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Study finds veteran health costs comparable to wider community.

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Media Release

The Hon Danna Vale MP Minister for Veterans' Affairs Minister Assisting the Minister for Defence Federal Member for Hughes

VA167 EMBARGOED UNTIL 11am Tuesday 17 December 2002


A new study has found the cost of caring for Australia’s veterans is comparable to the rest of the community, taking into account the health needs of veterans with disabilities suffered as a result of their wartime service.

The Minister for Veterans’ Affairs, Danna Vale, today released the findings of the study, conducted by the Australian Institute of Health and Welfare for the Department of Veterans’ Affairs.

“The study was commissioned to address a perception in some quarters that veterans’ health costs were excessive and out of line with the health needs of the veteran community,” Minister Vale said.

“What the AIHW has found is that, once you allow for the fact that veterans are, on average, older and carry a higher level of disability due to war service, their usage of health services is generally similar to the rest of the community.”

The study looked at the major components of DVA health spending, covering Local Medical Officer or GP visits, pharmaceutical and hospital services, comparing costs between Gold Card holders with the rest of the community from 1997-2000.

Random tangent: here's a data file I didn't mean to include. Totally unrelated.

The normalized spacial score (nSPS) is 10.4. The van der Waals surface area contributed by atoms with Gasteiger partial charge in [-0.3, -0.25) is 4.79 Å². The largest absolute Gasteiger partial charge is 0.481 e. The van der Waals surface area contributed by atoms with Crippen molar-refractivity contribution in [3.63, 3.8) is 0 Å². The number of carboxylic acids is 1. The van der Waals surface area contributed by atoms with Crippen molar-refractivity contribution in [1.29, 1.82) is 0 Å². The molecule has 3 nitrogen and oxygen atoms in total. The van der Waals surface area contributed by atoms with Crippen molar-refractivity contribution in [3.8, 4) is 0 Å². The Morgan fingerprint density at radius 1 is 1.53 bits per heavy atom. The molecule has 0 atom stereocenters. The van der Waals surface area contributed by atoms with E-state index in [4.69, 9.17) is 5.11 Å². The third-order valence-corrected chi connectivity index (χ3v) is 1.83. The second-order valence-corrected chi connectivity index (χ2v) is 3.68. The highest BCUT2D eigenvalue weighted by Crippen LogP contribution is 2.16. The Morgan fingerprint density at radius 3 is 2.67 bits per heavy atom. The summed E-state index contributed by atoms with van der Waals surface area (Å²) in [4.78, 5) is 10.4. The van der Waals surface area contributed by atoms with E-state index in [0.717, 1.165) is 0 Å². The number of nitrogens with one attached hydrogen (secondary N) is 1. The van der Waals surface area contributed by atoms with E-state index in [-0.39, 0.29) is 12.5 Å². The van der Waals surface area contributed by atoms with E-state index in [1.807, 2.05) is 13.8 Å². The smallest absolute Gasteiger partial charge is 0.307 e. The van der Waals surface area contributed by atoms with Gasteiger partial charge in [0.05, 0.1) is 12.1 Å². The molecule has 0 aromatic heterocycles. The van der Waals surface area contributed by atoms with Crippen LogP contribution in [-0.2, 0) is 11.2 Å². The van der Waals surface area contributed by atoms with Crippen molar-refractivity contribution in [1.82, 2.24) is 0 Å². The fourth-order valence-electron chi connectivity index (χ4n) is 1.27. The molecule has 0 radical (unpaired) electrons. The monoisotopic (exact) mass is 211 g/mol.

“The study shows a higher overall usage of GP services by Gold Card holders. This is particularly as a result of the health needs of male veterans with service-related disabilities,” Minister Vale said.

“However, male Gold Card holders who do not have a disability - such as an uninjured veteran who benefited from the extension of the Gold Card to veterans over 70 with qualifying service - visited their GP at a rate on average 9 per cent lower than that of the rest of the community.

“The pattern is similar for hospital services - higher usage by veterans with a service-related disability, while the use of services by veterans without a disability was the same or lower than the general community.”

Minister Vale said the study found higher usage of health services among female Gold Card holders who do not have a service-related disability.

“This is consistent with other AIHW data, which indicates that widows in general tend to use more health services than other women of the same age,” she said.

“Veterans’ health poses significant challenges. In the period of this study, 78 per cent of Gold Card holders were aged 70-84, compared to just 6 per cent of the wider community. That percentage is rising and can be expected to further increase demand for veterans’ health services.

“This study shows that the Government is working effectively to deliver these services at a reasonable cost, in keeping with its commitment to care for the veteran community,” the Minister said.

The complete report is available online at

Media Contact: Rachael Thompson (02) 6277 7820 or 0417 265 289

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